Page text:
Employee Rights Briefing
December 2020
The Institute In 2020
This year, the Institute debuted Exploitation In The Gig Economy. This project aims to expose the harms of misclassification, the dismantling of gig workers' economic safety net, and the ways in which the gig economy perpetuates racial inequality, with an eye towards legal and policy solutions to achieve protection for all workers. The Institute has launched the project's first two research pieces: “The Gig Economy By The Numbers” and “Spotlight On California: AB 5, Proposition 22, And The Fight For Gig Workers’ Rights.” Both pieces are available on The Institute’s website.

The Gig Economy By The Numbers
This presentation is a primer on why The Institute has taken on the gig economy as our newest research focus, and discusses:
  • The harms of misclassification, including denial of workers’ rights and financial instability;
  • Alarming trends in the gig economy, including carve-outs and “temp outs”;
  • How workers of color are disproportionately harmed by these trends; and
  • How The Institute will tackle the issue of race and racism in the gig economy.
Spotlight On California: AB 5, Proposition 22, And The Fight For Gig Workers’ Rights
The fight for gig workers’ rights has come to a head in California, where gig companies are attempting to circumvent AB 5, California’s law to protect gig workers from misclassification. Uber, Lyft and other online gig companies spent millions of dollars on Proposition 22, a California ballot measure to exempt these companies from AB 5 and make it even more difficult for their workers to be classified as employees. The bulk of this money has funded an aggressive misinformation campaign around AB 5 and misclassification. This article analyzes the harms of misclassifying gig workers, particularly in the context of the COVID-19 pandemic; California’s attempt to remedy these harms through AB 5; and Uber and Lyft’s misinformation campaign.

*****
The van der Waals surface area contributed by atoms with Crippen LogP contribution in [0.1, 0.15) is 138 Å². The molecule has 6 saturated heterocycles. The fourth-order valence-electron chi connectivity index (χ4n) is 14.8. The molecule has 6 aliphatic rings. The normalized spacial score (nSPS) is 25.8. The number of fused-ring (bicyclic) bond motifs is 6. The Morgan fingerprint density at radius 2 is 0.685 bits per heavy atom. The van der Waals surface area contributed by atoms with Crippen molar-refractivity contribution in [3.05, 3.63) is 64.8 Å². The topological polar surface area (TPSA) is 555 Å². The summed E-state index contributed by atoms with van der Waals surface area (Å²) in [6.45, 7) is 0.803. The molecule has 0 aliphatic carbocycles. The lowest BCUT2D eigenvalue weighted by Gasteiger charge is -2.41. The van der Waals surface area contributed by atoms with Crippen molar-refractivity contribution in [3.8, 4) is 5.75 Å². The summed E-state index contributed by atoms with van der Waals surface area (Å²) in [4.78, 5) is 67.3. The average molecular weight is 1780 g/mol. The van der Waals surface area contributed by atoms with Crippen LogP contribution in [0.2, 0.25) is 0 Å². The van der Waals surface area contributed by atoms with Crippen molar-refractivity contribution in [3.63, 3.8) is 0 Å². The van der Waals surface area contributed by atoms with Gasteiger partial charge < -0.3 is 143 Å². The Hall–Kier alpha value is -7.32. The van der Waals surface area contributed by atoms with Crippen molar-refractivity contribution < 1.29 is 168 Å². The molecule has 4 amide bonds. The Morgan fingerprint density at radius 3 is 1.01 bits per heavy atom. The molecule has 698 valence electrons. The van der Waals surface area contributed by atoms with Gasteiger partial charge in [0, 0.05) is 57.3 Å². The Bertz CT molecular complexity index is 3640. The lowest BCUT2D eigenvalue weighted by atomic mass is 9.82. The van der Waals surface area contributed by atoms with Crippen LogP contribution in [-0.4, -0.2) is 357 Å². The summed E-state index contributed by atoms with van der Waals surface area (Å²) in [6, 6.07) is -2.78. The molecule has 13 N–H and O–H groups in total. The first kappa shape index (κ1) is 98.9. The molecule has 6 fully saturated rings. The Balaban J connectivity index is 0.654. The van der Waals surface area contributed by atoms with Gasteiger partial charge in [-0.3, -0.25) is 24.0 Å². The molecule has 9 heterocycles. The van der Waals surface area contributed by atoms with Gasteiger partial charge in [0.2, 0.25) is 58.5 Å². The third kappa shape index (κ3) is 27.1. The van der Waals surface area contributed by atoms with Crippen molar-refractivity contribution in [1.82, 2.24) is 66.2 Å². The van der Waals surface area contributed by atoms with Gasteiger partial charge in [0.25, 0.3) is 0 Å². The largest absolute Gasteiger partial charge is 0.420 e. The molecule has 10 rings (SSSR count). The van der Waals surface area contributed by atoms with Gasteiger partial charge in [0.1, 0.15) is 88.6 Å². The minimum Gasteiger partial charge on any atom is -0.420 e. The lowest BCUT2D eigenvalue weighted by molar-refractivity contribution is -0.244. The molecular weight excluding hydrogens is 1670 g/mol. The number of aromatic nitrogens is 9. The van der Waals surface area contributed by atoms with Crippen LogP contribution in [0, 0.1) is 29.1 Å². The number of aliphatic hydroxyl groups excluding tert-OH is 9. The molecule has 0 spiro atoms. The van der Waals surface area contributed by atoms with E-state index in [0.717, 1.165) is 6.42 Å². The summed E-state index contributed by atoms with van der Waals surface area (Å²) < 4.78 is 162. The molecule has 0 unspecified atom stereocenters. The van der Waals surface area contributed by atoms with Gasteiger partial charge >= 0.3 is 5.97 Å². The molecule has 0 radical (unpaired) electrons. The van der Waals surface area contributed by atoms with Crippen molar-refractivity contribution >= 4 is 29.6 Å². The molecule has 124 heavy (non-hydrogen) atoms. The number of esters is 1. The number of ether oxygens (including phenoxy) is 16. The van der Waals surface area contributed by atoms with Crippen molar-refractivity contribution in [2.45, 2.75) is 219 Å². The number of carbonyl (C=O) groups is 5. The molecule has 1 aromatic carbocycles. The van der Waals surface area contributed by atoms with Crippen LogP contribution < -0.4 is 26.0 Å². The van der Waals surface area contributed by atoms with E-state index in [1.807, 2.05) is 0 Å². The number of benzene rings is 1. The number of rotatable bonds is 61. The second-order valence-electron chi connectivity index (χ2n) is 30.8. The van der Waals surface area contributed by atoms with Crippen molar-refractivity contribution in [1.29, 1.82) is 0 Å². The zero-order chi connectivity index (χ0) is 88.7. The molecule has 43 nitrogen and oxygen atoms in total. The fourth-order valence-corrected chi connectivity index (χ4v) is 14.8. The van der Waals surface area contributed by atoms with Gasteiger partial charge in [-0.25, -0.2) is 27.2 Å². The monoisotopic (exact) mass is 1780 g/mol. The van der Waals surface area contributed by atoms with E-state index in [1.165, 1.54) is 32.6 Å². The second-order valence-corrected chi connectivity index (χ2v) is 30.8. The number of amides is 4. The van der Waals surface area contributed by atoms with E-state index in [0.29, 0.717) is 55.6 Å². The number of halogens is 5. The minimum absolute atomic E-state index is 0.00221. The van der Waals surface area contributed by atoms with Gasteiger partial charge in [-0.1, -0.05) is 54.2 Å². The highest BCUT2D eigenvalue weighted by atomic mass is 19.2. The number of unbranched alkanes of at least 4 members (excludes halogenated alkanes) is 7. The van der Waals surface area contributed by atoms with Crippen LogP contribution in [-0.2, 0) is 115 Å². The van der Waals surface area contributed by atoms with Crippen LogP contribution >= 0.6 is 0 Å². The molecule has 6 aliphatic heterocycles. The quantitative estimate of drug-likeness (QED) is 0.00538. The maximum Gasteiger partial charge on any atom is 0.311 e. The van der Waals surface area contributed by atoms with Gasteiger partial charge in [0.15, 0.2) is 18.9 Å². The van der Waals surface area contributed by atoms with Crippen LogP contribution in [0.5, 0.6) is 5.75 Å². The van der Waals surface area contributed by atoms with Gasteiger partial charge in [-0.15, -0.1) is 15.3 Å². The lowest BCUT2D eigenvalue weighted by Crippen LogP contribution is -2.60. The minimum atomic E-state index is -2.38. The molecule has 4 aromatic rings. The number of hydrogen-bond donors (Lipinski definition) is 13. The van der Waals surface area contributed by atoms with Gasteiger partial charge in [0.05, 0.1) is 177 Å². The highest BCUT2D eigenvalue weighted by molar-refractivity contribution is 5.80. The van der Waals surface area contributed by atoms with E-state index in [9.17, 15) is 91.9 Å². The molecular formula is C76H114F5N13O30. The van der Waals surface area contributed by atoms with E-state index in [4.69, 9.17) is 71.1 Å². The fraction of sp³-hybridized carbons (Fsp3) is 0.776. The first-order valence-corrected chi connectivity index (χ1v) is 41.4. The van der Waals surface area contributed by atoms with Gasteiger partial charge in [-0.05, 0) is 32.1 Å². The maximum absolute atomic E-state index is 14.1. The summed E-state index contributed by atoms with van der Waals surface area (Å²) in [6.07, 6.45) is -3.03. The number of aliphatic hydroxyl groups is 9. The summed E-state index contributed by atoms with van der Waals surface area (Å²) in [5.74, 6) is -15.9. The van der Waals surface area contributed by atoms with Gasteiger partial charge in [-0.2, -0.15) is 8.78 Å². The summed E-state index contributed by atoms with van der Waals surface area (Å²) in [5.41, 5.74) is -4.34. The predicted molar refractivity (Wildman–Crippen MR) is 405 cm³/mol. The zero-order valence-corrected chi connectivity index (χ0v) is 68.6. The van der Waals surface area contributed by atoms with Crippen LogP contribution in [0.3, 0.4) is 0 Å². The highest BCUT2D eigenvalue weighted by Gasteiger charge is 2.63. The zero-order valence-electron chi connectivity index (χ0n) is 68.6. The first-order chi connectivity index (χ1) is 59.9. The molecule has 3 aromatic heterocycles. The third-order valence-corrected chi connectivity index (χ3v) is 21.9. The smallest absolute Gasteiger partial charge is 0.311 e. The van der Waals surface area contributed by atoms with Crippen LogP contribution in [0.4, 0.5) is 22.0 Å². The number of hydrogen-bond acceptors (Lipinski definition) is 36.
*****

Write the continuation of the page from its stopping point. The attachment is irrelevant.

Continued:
The Institute appreciates all of your support and looks forward to bringing you more content on the gig economy in 2021!
In The News
National Nurses United surveyed more than 15,000 nurses nation-wide and found that 11 months into the COVID-19 pandemic, nurses are still not being provided with adequate PPE.
A number of important issues surrounding workers' rights were on this ballot in the 2020 election. In California, voters passed Proposition 22, which exempts rideshare companies from state law and permits them to classify their drivers as independent contractors; in Florida voters increased the minimum wage to $15 an hour over the course of six years; and in Colorado voters adopted 12 weeks of paid medical and family leave.
With the passage of Proposition 22 in California, Uber and Lyft will likely push for similar laws in other states.
On November 12, a former employee suing Goldman-Sachs for an alleged sexual harassment cover-up condemned the company for attempting to force her to arbitrate her claims. She argued that forced arbitration silences women, and criticized one of Goldman-Sach’s defense attorneys, Times Up co-founder Roberta Kaplan.
On November 12, a former Amazon Inc. warehouse worker filed a class action alleging that Amazon’s inadequate response to the COVID-19 pandemic disproportionately endangered workers of color.
On November 17, the EEOC released updated religious discrimination guidance for public comment. The guidelines clarify protections afforded to religious employers and Title VII protections against religious bias.
Workers' Rights By The Numbers
$2.5 Million
The amount of COVID-related workplace safety fines issued by OSHA since the pandemic began. (Society for Human Resource Management)
$35.6 Million
The amount of recovery payments the Office of Federal Contract Compliance Programs brought in for fiscal year 2020—the second-highest total
in its history.
In The Courts
On November 12, the First Circuit held in Students for Fair Admissions v. President & Fellows of Harvard that Harvard’s race-conscious admissions policy did not violate anti-discrimination law.
On November 13, the Supreme Court added the case Cedar Point Nursery v. Hassid to its docket. The case concerns whether union organizers can enter the property of agricultural growers to recruit farm workers.
The Employee Rights Briefing is a monthly newsletter designed to help keep you up-to-date on breaking news and emerging trends impacting America's workers. From the growth of forced arbitration of employment disputes, to employee misclassification, to stories of wage theft and workplace discrimination, the Employee Rights Briefing reports on employment law and policy developments from the federal government to state legislatures to the courtroom and everywhere in between. Our goal is to provide you with a digestible snapshot of the events shaping employment law and policy, so that you can be kept abreast of the most important issues facing today's workers.
The Employee Rights Advocacy Institute For Law & Policy
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(415) 296-7629 | info@employeerightsadvocacy.org